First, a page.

Gradually by stages Giani Sohan Singh was moving on to the path which had been traversed by few people before him. Many persons began to visit him as they would a saint; they made clean breast of their problems. He succeeded in helping some alcoholics to break their habit. He helped to settle many family quarrels. The Guru's word goes thus: "One who has conquered the mind, has conquered the whole world." Giani Sohan Singh had controlled his own mind and hence he was able to control other people's mind. Other religions have adopted certain types of robes, certain colours of robes, to signify different stages in the process of raising a person from the common level to the saintly level. In Sikhism shape, size or colour of robes has no significance. Indeed there is criticism which runs thus: "However saintly a garb a man may wear, he cannot conceal his inward impurity."

Giani Sohan Singh was known to wear only one distinctive type of dress from 1926 to 1942. His turban, long kurta (shirt) and trousers were always white. It is recalled with interest that his trousers were rather heavy shalwars like those worn by Pathans. This went well with his six foot stature. His gait too was distinctive like that of a pahalwan (wrestler). He also has a black scarf of about four feet wrapped around his neck. This was considered the identity of a granthi in those days.

Until the War broke out in the East, Sohan Singh continued to be called a 'Giani'. It is not clear when he was first referred to as 'Sant'. Very likely it happened some time during the war when the Japanese armed forces captured Malaya. When the Japanese began to bomb Malayan towns many people eva cuated to live in the countryside. Giani Sohan Singh did not leave the Gurdwara premises. He also refused to enter any air-raid shelter when raids occurred. He maintained his daily routine and kept himself busy with reading the Guru Granth Sahib daily abiding by the rule of 'black outs' at night. By God's grace no mishap took place in or around the Gurdwara.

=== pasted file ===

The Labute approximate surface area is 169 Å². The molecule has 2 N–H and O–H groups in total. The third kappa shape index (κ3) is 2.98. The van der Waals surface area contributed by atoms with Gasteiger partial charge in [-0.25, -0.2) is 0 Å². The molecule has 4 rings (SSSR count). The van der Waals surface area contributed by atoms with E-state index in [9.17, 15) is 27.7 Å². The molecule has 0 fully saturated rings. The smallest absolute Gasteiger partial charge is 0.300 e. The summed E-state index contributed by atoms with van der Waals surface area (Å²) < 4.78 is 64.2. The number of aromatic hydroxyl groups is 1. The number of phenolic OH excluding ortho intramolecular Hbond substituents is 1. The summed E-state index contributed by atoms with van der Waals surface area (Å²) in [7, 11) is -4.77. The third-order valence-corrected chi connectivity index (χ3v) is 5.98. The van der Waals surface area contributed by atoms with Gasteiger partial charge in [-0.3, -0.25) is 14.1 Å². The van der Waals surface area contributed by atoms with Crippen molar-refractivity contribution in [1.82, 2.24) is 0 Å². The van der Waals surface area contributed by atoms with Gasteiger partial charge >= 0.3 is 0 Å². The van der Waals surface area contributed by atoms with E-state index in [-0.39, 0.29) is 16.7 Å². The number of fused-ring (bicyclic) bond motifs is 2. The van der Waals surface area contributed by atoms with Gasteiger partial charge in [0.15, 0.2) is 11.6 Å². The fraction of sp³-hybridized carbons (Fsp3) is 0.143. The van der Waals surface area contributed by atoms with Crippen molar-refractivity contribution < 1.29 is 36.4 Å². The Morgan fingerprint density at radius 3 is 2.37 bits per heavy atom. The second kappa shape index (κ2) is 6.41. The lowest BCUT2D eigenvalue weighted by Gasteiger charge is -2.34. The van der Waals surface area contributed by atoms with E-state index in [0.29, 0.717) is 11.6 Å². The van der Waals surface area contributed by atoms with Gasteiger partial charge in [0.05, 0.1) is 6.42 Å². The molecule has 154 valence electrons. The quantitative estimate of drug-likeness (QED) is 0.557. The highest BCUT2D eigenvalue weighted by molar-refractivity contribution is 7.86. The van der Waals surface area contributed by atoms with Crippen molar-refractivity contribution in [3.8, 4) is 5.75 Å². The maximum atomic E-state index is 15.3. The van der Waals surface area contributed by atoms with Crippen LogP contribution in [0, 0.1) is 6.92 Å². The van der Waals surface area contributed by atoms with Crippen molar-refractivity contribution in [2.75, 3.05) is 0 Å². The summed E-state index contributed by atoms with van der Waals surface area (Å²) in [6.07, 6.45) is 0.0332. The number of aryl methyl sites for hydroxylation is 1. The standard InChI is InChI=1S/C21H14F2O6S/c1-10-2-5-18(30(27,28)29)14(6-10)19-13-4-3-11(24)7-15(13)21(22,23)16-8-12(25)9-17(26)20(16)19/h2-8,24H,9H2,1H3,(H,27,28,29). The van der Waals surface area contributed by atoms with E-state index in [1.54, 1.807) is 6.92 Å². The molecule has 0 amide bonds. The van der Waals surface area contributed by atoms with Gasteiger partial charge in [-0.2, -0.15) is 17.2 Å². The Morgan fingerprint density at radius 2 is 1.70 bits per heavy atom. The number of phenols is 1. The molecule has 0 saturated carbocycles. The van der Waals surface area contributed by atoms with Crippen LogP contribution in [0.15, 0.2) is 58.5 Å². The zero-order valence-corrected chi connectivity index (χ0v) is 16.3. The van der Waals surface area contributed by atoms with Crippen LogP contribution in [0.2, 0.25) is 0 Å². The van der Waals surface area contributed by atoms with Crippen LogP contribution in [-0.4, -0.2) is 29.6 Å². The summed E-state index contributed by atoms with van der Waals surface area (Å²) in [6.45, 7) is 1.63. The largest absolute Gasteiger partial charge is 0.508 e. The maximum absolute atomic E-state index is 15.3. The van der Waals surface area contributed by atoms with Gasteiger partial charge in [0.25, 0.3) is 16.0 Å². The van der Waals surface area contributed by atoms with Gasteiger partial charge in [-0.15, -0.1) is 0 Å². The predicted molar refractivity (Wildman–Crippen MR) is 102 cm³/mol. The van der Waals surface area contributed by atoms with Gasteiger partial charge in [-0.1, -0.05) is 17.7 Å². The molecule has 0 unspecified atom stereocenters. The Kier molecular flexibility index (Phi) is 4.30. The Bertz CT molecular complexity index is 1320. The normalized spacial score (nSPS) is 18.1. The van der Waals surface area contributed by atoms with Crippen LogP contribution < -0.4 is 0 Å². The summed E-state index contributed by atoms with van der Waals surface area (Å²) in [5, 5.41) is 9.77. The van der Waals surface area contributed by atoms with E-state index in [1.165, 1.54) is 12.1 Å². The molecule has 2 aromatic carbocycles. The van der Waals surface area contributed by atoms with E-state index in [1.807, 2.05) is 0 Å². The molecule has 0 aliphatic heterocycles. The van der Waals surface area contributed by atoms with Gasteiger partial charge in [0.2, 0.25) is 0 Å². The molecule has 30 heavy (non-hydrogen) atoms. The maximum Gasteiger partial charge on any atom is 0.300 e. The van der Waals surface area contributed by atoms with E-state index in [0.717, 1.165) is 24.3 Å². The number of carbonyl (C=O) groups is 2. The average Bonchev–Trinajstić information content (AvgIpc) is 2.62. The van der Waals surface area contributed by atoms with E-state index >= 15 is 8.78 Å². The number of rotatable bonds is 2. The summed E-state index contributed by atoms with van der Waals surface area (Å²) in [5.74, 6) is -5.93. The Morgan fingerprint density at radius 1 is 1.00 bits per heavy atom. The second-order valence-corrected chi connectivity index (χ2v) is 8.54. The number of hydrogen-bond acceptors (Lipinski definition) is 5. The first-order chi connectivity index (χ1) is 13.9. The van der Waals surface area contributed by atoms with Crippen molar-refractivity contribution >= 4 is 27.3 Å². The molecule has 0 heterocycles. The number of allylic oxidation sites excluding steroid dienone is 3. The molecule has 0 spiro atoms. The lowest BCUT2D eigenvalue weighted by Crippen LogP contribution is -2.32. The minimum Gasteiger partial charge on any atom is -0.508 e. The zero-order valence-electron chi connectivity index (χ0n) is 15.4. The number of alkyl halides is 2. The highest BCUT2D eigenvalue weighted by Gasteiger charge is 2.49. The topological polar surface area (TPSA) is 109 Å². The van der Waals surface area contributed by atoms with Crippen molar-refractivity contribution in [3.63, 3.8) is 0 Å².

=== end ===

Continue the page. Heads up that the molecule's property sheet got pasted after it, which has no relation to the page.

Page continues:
When the Japanese occupied Malacca and as a matter of routine examined all buildings, it is said, Giani Sohan Singh was reading the Guru Granth Sahib. It is said he did not stop reading the when the Japanese party came at the main door of the Gurdwara. The Japanese did not disturb him and went off after doing obeisance. During the Japanese occupation period from 1942 to 1945, Giani Sohan Singh faced no problem. The Guru's kitchen continued to function, though only porridge or even tapioca was served. Many widows and orphans were accommodated in the Gurdwara premises until the war ended in 1945. The Indian Independence League branch official in Malacca gave due respect to Sant Sohan Singh. They supplied him with food materials and clothing which were distributed to needy people of all races who came to the Gurdwara.

Some time in 1942 people began to address Sohan Singh as Santji. It appears that he gave up wearing the shalwar in November 1942 and in its place began to wrap himself in a plain white sheet of about nine feet. He also discarded the black scarf. However when he was in Malacca he always performed the duty of granthi including the distribution of parshad. When doing so he did not wear the white chadra -sheet. He only has the long kurta and the kachehra (under pants) which was larger than the average Sikh wears in this region. Though people began to address him as Santji, Sohan Singh maintained his simplicity. He adopted the principle: “Always look up to the Highest, living among your kith and kin, like the lotus that has roots in the mud." He is not known to have taken any pride at any time being addressed as Santji. Many people touched his feet, even though he tried to dissuade them by moving backward. He found that he could not stop people behaving as they did, and towards the latter part of his life he gave up.